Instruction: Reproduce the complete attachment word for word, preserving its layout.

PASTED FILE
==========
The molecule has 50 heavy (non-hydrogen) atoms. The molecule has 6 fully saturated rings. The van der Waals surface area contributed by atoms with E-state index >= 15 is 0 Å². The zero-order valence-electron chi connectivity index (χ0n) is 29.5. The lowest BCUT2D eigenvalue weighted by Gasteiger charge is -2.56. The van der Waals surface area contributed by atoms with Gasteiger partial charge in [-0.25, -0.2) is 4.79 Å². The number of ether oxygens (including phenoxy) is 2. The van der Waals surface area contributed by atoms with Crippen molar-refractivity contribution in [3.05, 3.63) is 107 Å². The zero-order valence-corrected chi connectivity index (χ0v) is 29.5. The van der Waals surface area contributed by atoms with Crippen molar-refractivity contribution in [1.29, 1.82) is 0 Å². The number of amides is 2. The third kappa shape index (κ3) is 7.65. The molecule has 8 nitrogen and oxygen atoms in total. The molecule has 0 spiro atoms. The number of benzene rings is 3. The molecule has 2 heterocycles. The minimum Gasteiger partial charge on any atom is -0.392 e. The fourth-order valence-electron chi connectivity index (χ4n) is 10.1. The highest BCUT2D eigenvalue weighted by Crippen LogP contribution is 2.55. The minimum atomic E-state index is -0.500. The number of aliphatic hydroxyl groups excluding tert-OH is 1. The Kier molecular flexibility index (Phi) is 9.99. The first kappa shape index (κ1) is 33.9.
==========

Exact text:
The molecule has 50 heavy (non-hydrogen) atoms. The molecule has 6 fully saturated rings. The van der Waals surface area contributed by atoms with E-state index >= 15 is 0 Å². The zero-order valence-electron chi connectivity index (χ0n) is 29.5. The lowest BCUT2D eigenvalue weighted by Gasteiger charge is -2.56. The van der Waals surface area contributed by atoms with Gasteiger partial charge in [-0.25, -0.2) is 4.79 Å². The number of ether oxygens (including phenoxy) is 2. The van der Waals surface area contributed by atoms with Crippen molar-refractivity contribution in [3.05, 3.63) is 107 Å². The zero-order valence-corrected chi connectivity index (χ0v) is 29.5. The van der Waals surface area contributed by atoms with Crippen molar-refractivity contribution in [1.29, 1.82) is 0 Å². The number of amides is 2. The third kappa shape index (κ3) is 7.65. The molecule has 8 nitrogen and oxygen atoms in total. The molecule has 0 spiro atoms. The number of benzene rings is 3. The molecule has 2 heterocycles. The minimum Gasteiger partial charge on any atom is -0.392 e. The fourth-order valence-electron chi connectivity index (χ4n) is 10.1. The highest BCUT2D eigenvalue weighted by Crippen LogP contribution is 2.55. The minimum atomic E-state index is -0.500. The number of aliphatic hydroxyl groups excluding tert-OH is 1. The Kier molecular flexibility index (Phi) is 9.99. The first kappa shape index (κ1) is 33.9.